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In This Age Of Internet: Family Vlogging

Popular+TikTok+Mommy+Vlogger%E2%80%9D+Jaqcuelyn%E2%80%99s+account%2C+featuring+thumbnails+of+her+daughter%2C+Wren.+%28%40wren.eleanor%29+
Angela Theresa Faune
Popular TikTok “Mommy Vlogger” Jaqcuelyn’s account, featuring thumbnails of her daughter, Wren. (@wren.eleanor)

Growing up, I loved watching family vlogging. Many videos of these vloggers involved children getting spoiled with food and toys, which were the things I always craved. I enjoyed watching kids my age receive the things that I wanted, and so I grew to love these family vloggers such as 8 Passengers, EvanTube, and Disney Car Toy Reviews.

 

As I got older, the appeal of these videos wore off. However, the creation of family vlogging didn’t end. Instead, it seems like videos of families have been increasing, ranging from “day in the life,” “unboxing,” to “pranks.” Today some of the main entertainment videos for family vlogging are on TikTok. However, the line between entertainment and exploitation is thin and can easily be dismissed.

 

What is the line between entertainment and exploitation? To understand this, it’s important to understand both the audiences and the vloggers themselves. For one, when I watch videos responding to vlogs, they’re typically made by adults with concerns for the children’s safety. This is because of how easily content on the internet can be used for harmful reasons. For example, Wren (the daughter) and Jaqcuelyn (the mother) from TikTok @wren.eleanor, videos have received comments from pedophiles and Wren has fan pages that could be used for immoral reasons. For younger children on these channels and accounts, I think it’s important for the parents or guardians to be conscious of the fact that these children’s presence in the world is very new and that people watching don’t always have the purest intentions.

 

I think that if a family is deciding to pursue any form of family vlogging, they should start when their children are at an age where they can properly understand the dangers of being exposed on the internet and consent to being recorded. A good age for this would be high school, when children go through a path of self-discovery and learn more about their boundaries and expectations for themselves and the people around them. Also, I believe that if a family does decide to publish videos about their children, they shouldn’t release any personal information such as full name, address, school, state, etc. I believe that it’s also important to not reveal any information about their personal life like friends and relationships. Information that is safe to share are explanations of parenting techniques you use to help inform other parents of healthy ways to parent or any information that can be beneficial to parents instead of jeopardizing children.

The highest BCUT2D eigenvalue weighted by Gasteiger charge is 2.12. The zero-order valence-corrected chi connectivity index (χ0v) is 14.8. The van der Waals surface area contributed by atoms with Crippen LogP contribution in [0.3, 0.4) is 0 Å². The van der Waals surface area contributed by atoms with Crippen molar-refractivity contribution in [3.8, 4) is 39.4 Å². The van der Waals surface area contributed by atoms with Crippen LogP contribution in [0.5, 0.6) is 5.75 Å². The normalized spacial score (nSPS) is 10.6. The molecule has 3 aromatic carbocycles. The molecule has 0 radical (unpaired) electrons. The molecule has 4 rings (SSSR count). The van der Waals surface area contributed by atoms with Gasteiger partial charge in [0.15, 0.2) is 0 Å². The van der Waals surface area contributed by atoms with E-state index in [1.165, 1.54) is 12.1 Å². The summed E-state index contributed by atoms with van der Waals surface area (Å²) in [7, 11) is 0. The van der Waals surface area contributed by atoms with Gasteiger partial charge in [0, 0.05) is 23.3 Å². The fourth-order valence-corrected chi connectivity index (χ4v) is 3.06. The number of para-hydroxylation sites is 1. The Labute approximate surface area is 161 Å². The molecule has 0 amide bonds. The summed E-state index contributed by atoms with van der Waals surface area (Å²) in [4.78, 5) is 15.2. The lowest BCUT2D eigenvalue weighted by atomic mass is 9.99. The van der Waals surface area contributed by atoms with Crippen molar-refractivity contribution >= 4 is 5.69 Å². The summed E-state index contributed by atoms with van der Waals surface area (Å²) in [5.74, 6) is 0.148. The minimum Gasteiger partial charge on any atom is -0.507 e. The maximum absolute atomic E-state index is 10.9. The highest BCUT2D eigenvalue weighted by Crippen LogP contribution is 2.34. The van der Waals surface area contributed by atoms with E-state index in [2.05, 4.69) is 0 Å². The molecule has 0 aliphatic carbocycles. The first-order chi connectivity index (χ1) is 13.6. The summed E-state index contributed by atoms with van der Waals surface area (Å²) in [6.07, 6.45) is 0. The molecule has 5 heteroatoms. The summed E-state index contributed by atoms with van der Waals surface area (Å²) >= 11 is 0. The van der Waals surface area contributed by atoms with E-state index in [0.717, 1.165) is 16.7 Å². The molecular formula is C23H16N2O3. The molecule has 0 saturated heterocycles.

Family vlogging has changed and adapted over the years as well as the accessibility of the internet. As adaptations continue throughout this new generation of technology, it’s important to keep the younger generations safe. Family vlogging can be entertaining if the family takes some basic precautions before uploading.

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Angela Theresa Faune
Angela Faune, a junior vocal major at Las Vegas Academy of the Arts is passionate about music education. Through her work, she hopes to spread awareness about how important music is to society.
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